Water was the way, and there was no time to waste.
Production began on Jurassic Park in August 1992 and wrapped in November. The simultaneous work, sometimes on the same backlot, allowed for chicken-egg assistance. In the film’s lunch scene, a concept painting of the River Adventure can be seen projected on the screen behind Richard Attenborough. Universal left the Visitor Center set standing on Stage 12 for almost a year after the film’s release and the Landmark team snuck in two weeks before demolition to shoot the preshow.
In between, plans changed.
Early concepts called for an awning over all outdoor scenes. A massive aviary for the island’s flying residents, another excised sequence from the novel, was worked in as the last scene before boats floated indoors. The industrial climax saw the most tweaks and reductions. At one point, a live actor would’ve attempted evacuation only for raptors to attack and riders to slide backwards, a prelude to Revenge of the Mummy’s false exit. One particularly grisly sketch shows a massive spine-backed dinosaur decomposing in manmade effluvia.
The biggest change was geographic.
The River Adventure was always intended as a multi-park installation, to be built at both Universal Studios Hollywood and Universal Studios Florida. In Hollywood, it would take up half of the guest-accessible Lower Lot. In Florida, it would replace the Swamp Thing sets in the plot now occupied by Men in Black: Alien Attack. After all, neither park had a water ride.
Cartoon World, the company’s planned second gate in Florida, had several, but not enough characters to populate them. Negotiations with Warner Bros. for the theme park rights to Looney Tunes and D.C. superheroes fell apart. Universal already had some catalogs signed, but there just weren’t many recognizable cartoons left to fill out an entire world.
Then Spielberg suggested moving the River Adventure next door and giving Jurassic Park its own island. “Isla Nublar” was suddenly on the drawing board and Islands of Adventure was suddenly on the horizon.
With the premiere looming - June 11th, 1993 - and no theme park attractions to show for it, Universal improvised. The Hollywood River Adventure was only a few years off, so most of the marketing blitz was aimed at Florida.
In March 1993, a thatch-roofed shack appeared on the corner of The Boneyard nearest The Funtastic World of Hanna-Barbera. It was the first dedicated piece of Jurassic Park in Universal Studios Florida, but not the only place to buy little plastic Laura Derns. Dinosaur merchandise hit the Ghostbusters Paranormal Store like a stampede. Plushes. Colorforms. Wristwatches. Baseball caps. Fannypacks. If it could bear the logo, it did and it sold.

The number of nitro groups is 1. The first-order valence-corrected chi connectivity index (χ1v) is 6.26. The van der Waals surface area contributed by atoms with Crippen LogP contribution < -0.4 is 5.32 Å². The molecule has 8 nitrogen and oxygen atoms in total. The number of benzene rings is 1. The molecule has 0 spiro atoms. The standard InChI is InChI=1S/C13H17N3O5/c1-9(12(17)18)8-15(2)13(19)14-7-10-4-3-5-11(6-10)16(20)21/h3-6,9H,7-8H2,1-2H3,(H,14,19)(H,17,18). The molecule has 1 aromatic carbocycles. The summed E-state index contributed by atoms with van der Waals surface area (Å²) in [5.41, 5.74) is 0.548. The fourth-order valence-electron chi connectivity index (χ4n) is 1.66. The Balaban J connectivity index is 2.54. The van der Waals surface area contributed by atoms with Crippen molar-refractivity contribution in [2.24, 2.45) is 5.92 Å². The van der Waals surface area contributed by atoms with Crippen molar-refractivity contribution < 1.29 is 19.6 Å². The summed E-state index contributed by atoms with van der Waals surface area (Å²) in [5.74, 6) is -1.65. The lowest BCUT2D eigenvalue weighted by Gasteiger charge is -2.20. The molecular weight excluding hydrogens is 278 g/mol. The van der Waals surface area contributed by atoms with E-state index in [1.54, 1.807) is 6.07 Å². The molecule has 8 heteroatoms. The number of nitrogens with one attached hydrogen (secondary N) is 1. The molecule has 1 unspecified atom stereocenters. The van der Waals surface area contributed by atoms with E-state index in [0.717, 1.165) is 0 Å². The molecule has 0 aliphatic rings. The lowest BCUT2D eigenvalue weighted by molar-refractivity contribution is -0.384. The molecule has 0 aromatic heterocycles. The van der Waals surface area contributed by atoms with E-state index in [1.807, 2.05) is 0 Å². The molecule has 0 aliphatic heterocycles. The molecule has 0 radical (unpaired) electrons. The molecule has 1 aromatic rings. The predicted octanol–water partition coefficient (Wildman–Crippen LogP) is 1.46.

By May, two picture cars from the production joined the settlement, Explorer #05 and Jeep #12. If anyone missed them, parked on Plaza and Sunset respectively, they certainly wouldn’t miss the new strollers, modeled after the latter vehicle’s sand beige, red stripe style.
The movie opened and promptly became the highest grossing of the year.
Nicer digs were in order.
Jurassic Park: Behind the Scenes moved into the Pantages lobby, offering guests something to look at between showings of The Phantom of the Opera Horror Make-Up Show. The most iconic costumes and props were displayed like museum pieces. A making-of featurette played on constant loop. Most of the space was taken up by a star on-loan: the robotic triceratops treated by Dr. Sattler.
A smaller outpost, Jurassic Park Visitor Center, was added to the Upper Lot in Hollywood, taking over the Sound Tracks Recording Studio. A static brachiosaurus head loomed over the entrance to survey the surrounding hills.
When the movie became the highest grossing of all time, Universal doubled down.
Hollywood received a counterpart exhibit, called the deceptively similar Behind the Scenes of Jurassic Park, that included many of the same sights as the Florida exhibit but on a much grander scale and much tighter schedule. Assembled in a soundstage on the Lower Lot behind Backdraft, the walk-through attraction featured an indoor jungle, a video presentation on the film’s pioneering special effects, and dedicated dioramas for each prehistoric performer, including the brachiosaurus from the Visitor Center roof. There was even enough room to keep that park’s picture car - Explorer #04 - out of the rain.
For a while at least - Behind the Scenes of Jurassic Park only ran from January 1st, 1994, to the end of May.
Florida’s new addition, as well as its older Behind the Scenes exhibit, lasted a while longer.
A thicket of palm trees sprang from the asphalt behind The Boneyard hut. Electric fence held back the vegetation but was no match for a 1:1 scale fiberglass sculpture of the T-Rex pulled straight from Stan Winston’s legendary creature shop to menace whichever vehicle happened to be parked there that day.
The Jurassic Park T-Rex Attack! would eventually prove to be the resort’s most enduring photo-op, outlasting its original name, location, and canonical chronology.
But Hollywood didn’t need any more boosts - everybody knew what was coming.